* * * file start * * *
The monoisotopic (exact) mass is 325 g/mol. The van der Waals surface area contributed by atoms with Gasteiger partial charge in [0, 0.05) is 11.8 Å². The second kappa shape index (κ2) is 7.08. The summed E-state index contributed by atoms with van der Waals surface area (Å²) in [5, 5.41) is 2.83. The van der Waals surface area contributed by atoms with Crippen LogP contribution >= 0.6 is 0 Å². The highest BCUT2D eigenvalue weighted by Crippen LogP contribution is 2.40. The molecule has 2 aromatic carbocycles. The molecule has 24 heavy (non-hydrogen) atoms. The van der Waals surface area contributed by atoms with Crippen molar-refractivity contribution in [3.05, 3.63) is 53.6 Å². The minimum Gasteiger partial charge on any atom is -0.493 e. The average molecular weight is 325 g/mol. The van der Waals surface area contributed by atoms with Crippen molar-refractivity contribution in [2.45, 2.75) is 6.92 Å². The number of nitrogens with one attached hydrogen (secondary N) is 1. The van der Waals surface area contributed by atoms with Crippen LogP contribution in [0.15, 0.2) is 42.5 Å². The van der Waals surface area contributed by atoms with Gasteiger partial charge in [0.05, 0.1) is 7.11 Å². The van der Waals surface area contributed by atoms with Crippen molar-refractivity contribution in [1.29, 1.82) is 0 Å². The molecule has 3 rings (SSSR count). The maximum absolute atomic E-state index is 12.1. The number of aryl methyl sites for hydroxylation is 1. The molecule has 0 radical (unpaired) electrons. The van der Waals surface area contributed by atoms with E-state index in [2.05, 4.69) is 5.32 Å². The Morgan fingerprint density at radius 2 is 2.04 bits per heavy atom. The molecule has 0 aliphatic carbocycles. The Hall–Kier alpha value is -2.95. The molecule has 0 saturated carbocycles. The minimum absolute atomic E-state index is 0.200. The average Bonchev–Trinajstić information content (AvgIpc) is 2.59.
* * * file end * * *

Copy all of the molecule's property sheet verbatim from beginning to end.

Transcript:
The monoisotopic (exact) mass is 325 g/mol. The van der Waals surface area contributed by atoms with Gasteiger partial charge in [0, 0.05) is 11.8 Å². The second kappa shape index (κ2) is 7.08. The summed E-state index contributed by atoms with van der Waals surface area (Å²) in [5, 5.41) is 2.83. The van der Waals surface area contributed by atoms with Crippen LogP contribution >= 0.6 is 0 Å². The highest BCUT2D eigenvalue weighted by Crippen LogP contribution is 2.40. The molecule has 2 aromatic carbocycles. The molecule has 24 heavy (non-hydrogen) atoms. The van der Waals surface area contributed by atoms with Crippen molar-refractivity contribution in [3.05, 3.63) is 53.6 Å². The minimum Gasteiger partial charge on any atom is -0.493 e. The average molecular weight is 325 g/mol. The van der Waals surface area contributed by atoms with Crippen molar-refractivity contribution in [2.45, 2.75) is 6.92 Å². The number of nitrogens with one attached hydrogen (secondary N) is 1. The van der Waals surface area contributed by atoms with Crippen LogP contribution in [0.15, 0.2) is 42.5 Å². The van der Waals surface area contributed by atoms with Gasteiger partial charge in [0.05, 0.1) is 7.11 Å². The van der Waals surface area contributed by atoms with Crippen molar-refractivity contribution in [1.29, 1.82) is 0 Å². The molecule has 3 rings (SSSR count). The maximum absolute atomic E-state index is 12.1. The number of aryl methyl sites for hydroxylation is 1. The molecule has 0 radical (unpaired) electrons. The van der Waals surface area contributed by atoms with E-state index in [2.05, 4.69) is 5.32 Å². The Morgan fingerprint density at radius 2 is 2.04 bits per heavy atom. The molecule has 0 aliphatic carbocycles. The Hall–Kier alpha value is -2.95. The molecule has 0 saturated carbocycles. The minimum absolute atomic E-state index is 0.200. The average Bonchev–Trinajstić information content (AvgIpc) is 2.59.